(3) Curry et al, ‘Reasons for Quitting: Intrinsic and Extrinsic Motivation for Smoking Cessation in a Population-Based Sample of Smokers’, Addictive Behaviours 22: 1997

spiked is free, and it always will be, which is why we need your help. We don’t have a paywall, or bonus content for paying customers, because we want our arguments for freedom and democracy, against misanthropy and identity politics, to reach as many people as possible. Which is why we ask those of our readers who can afford it to chip in. One-off donations are hugely appreciated, but monthly donations are even better. They allow us to plan for the future and to grow. Even £5 a month is a huge help. It’s much cheaper than your average magazine subscription, and it ensures that spiked is free and open to all. To make either a monthly or a one-off donation, click here. Thank you for your support.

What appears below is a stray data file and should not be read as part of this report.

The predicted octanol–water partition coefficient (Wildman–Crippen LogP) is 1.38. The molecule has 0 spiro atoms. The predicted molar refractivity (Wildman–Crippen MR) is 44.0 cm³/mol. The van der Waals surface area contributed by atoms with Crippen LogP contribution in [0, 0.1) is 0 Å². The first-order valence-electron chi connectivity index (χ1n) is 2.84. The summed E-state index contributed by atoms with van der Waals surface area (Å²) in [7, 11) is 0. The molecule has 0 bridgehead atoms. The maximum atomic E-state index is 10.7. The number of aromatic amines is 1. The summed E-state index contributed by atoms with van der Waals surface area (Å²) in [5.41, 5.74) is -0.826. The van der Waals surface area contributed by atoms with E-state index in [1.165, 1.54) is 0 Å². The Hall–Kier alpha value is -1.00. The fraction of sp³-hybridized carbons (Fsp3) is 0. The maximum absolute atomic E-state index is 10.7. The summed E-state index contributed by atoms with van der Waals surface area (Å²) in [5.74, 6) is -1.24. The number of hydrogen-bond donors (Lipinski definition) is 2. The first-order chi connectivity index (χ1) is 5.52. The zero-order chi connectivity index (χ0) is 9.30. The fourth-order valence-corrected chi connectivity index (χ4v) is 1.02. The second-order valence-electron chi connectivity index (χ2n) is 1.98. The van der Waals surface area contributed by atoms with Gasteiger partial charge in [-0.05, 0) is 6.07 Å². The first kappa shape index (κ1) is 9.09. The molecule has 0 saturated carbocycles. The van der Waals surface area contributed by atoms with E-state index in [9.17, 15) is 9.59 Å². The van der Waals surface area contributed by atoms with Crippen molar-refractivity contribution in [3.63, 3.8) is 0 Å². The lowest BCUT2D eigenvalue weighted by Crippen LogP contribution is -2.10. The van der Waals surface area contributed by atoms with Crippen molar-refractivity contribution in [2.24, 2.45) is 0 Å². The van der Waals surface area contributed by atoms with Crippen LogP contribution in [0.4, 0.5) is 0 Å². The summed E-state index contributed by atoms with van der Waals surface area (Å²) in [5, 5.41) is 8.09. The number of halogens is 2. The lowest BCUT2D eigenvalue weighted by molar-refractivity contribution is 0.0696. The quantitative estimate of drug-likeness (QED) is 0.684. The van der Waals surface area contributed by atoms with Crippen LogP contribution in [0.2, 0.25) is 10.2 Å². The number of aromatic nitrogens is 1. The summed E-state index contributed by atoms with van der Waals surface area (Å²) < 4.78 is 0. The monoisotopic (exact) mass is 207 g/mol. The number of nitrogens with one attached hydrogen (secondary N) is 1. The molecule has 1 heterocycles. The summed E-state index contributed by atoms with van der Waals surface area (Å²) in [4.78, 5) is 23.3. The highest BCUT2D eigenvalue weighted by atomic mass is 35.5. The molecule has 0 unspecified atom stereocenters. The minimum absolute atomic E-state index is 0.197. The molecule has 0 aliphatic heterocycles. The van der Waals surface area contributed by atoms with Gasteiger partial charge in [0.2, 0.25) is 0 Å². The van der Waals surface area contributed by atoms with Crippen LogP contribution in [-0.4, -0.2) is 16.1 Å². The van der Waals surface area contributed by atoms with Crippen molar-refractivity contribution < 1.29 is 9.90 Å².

To enquire about republishing spiked’s content, a right to reply or to request a correction, please contact the managing editor, Viv Regan.

Topics Politics